Montessorians always set aside plenty of time to rehearse whatever will be presented to the child. Are you spending time practicing what you present? If not, you should. I remember how I would practice walking the line and was amazed with what I discovered.
Initially, I walked the line as the child would, putting one foot in front of the other, toe to heel, on a line made of masking tape or chalk. I imagined a young child outstretching his arms to help him balance as he proceeded walking the line.
I then walked carrying a pile of books on my head. I immediately noticed that I was more aware of my posture and balance in general. I had to walk with a slow, careful stride so as not to drop any of the books. I repeated the exercise a few times and noticed that with each successive try, I felt more relaxed and balanced.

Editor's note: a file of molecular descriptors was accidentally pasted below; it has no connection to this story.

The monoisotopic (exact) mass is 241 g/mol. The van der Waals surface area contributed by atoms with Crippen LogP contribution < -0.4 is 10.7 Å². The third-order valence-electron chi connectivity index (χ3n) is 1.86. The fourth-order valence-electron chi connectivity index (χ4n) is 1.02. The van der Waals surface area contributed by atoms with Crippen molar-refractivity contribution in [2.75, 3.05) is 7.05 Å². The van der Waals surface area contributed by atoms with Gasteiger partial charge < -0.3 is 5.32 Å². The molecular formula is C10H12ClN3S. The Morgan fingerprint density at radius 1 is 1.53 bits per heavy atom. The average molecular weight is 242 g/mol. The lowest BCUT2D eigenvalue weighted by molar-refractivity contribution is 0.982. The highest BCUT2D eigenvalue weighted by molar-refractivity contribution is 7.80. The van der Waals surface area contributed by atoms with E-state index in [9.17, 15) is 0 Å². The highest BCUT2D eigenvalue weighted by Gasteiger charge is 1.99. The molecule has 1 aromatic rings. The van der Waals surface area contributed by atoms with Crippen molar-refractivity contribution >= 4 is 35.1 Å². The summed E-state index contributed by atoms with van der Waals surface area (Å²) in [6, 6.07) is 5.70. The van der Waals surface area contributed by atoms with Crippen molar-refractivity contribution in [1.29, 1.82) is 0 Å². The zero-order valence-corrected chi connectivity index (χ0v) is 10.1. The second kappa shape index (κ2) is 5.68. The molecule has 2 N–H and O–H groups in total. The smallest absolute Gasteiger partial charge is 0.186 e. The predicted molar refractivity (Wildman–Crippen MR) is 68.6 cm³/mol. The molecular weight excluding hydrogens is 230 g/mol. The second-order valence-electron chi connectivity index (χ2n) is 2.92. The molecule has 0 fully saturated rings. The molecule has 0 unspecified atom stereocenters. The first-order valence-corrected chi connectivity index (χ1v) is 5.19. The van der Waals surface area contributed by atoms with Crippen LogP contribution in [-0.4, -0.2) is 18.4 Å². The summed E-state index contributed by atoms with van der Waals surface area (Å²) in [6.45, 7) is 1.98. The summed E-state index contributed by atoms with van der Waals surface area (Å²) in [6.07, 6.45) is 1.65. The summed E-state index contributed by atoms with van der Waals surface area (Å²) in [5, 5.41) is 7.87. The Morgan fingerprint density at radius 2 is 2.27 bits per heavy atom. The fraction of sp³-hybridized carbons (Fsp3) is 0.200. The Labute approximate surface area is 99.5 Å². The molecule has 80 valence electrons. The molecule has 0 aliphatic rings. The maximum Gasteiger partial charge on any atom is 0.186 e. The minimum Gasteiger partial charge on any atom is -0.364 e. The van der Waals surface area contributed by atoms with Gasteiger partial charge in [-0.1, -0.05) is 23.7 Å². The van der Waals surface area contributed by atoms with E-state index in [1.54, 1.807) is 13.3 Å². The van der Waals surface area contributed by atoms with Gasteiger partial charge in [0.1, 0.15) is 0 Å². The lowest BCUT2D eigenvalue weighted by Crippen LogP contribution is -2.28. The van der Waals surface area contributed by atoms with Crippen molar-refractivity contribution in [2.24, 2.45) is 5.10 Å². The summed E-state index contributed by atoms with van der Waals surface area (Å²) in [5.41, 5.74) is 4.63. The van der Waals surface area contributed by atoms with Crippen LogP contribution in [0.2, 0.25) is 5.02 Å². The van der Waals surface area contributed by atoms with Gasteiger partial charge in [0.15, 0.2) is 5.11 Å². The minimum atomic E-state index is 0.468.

Then, I attempted to walk to music. This initially proved to be a bit more difficult. As I concentrated on walking carefully, toe to heel, in time to the music, I was once again more aware of how I was balancing myself. Balancing the books on top of my head seemed cumbersome at first. After practicing a few times, my body acclimated, and I became more relaxed. This exercise, mentioned in detail in Montessori at Home: A Complete Guide to Teaching Your Preschooler at Home Using the Montessori Method is one of the exercises used to help children orient themselves in time and space and is a prequisitie to some of Maria Montessori’s language presentations.